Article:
I am positively FED UP with this woman in Orthotics & Prosthetics.
First, we find out that he needs a helmet and they spring on us AT the appointment that we need to pay $1500 out of pocket just to get him casted for the helmet. (Like they can't MENTION that when you schedule your appointment???? Days, if not WEEKS, ahead of time?) They KNOW that. Why not just say "Can I get your insurance? Oh, by the way, your carrier typically doesn't cover this, so you may want to be prepared to pay for it yourself."
So, we get there, are not in a position to pay that right that moment, so we have to leave and come back another day. He had been casted for his back brace a week before that and they said it would be 7-10 days, so we thought three more days, tops. Another week beyond that goes by, with us calling her to check and see if it was in (time is precious when a spine is pressing on your baby's heart and he has progressive scoliosis).
John pressed - caling her and explaining that we needed to get this done ASAP saying that they told us 7-10 days and it was now 15, then called our doctor's office. They said the plastic surgery department needed to call and really put the pressure on them to get him in. The O&P lady actually said to John, "Well you should have come over to do it THAT day - we had openings that day." Oh - did you also have $1500 you could give us THAT DAY?!!!?!? Because we had NO WARNING that we'd need $500 down at least - could YOU write a check for $500 with a moment's notice? We didn't even have a checkbook WITH us.
Miraculously, his brace was ready midday. But, of course, they couldn't get him IN that day - and then we had to begin the literally three hour process of getting TO the hospital's lab (by the time we arrange for the kids to go somewhere and drive over there).
So, we finally get in 15 days after he's been casted for his back brace and they do his helmet casting. Again, we're told 7-10 days. Today is day 10 and she calls this morning to say that it's in. BUT - she wants to schedule it for Monday afternoon - well, we have another appointment Monday afternoon. Okay, how about Tuesday afternoon? NO, we see the surgeon on Tuesday. Fine - well, Wednesday is a holiday so I guess the earliest we could get you in is Thursday.
Thursday is almost a month since we were told to get him casted - she said, "Oh - you mean since it was PRESCRIBED?" Whatever! YES.
She proceeds to tell me how the whole day is booked up because they do fittings and adjustments on other patients AND the plastic surgery department sends over walk-ins for castings - because Fridays are supposedly the only day they see patients (Funny - we weren't there on a Friday!).
I explained that his head is going to stop being nearly as flexible as time goes by and we've already lost an entire MONTH in this process. She puts me on hold and says they can squeeze me in at 10:30 on monday, but that they have another helmet fitting and it will be tight - so, great - we'll be lucky if we can RUSH out the door and get to the next appointment!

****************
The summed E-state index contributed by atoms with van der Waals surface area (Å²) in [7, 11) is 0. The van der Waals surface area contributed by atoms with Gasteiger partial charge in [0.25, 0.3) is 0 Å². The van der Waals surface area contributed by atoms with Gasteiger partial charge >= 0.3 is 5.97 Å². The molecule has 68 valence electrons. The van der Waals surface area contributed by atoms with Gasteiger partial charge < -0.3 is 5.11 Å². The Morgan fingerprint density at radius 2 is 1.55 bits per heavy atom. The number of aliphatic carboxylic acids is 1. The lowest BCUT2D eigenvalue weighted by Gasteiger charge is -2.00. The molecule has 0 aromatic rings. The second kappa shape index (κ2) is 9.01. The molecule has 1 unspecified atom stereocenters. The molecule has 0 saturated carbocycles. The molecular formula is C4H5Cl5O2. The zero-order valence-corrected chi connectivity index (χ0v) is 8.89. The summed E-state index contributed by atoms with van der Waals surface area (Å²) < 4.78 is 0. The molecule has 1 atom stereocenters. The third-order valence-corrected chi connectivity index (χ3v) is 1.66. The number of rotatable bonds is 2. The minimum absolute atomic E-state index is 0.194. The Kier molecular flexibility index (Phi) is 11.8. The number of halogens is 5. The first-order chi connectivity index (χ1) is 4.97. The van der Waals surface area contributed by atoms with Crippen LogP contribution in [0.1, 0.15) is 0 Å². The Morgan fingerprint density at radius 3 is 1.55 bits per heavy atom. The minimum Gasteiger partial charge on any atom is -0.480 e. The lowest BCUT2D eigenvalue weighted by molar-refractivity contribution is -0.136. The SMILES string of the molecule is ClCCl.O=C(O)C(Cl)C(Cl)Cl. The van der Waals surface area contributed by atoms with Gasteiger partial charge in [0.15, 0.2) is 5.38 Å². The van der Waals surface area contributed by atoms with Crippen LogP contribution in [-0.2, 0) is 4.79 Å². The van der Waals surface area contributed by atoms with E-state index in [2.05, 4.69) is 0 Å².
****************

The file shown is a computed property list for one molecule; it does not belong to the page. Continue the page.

So, now I'm in tears from having to deal with this woman. Emotions are running high as it is - everything feels like we're running out of time as his skull hardens and his spine gets worse and NOTHING can impress upon this woman how urgent it is when it's YOUR BABY!
I called the hospital to file a complaint. They paged the head of hospital relations, and, lucky for me, he was a gentle older man who was very understanding and compassionate. He's going to make the call today to get them informing parents when they call for the appointment for helmeting with plastic surgery that they'll be responsible for such a large sum up front. It doesn't change my experience, but if it helps the hundreds, if not thousands, of parents behind us then our frustration hasn't been in vain.
He also took note of this woman in Orthotics and we talked about how she should be in another field. They are providing a service here, and failing to meet our needs, so we will no longer be customers of this lab. From now on, we'll do all of his orthotics through Shriner's. I explained that while Jack's issues are lifelong, they're not nearly as devastating as, perhaps, the loss of your child's limb or the other issues children come in for. I pointed out that when a parent comes into the hospital for their child, they are in as much pain as that child - and this is as difficult for them, if not moreso. Someone who cannot comprehend that and cannot be compassionate about the urgency or concern a parent has, should not be in that profession dealing with the parents on a daily basis. He agreed wholeheartedly and said they not only treat children, but parents, grandparents, and even aunts and uncles there - when parents have to return to work or whatever their situation is.
So, I hope that my constructive criticism of our encounters at least helps someone else coming down this path in the future.
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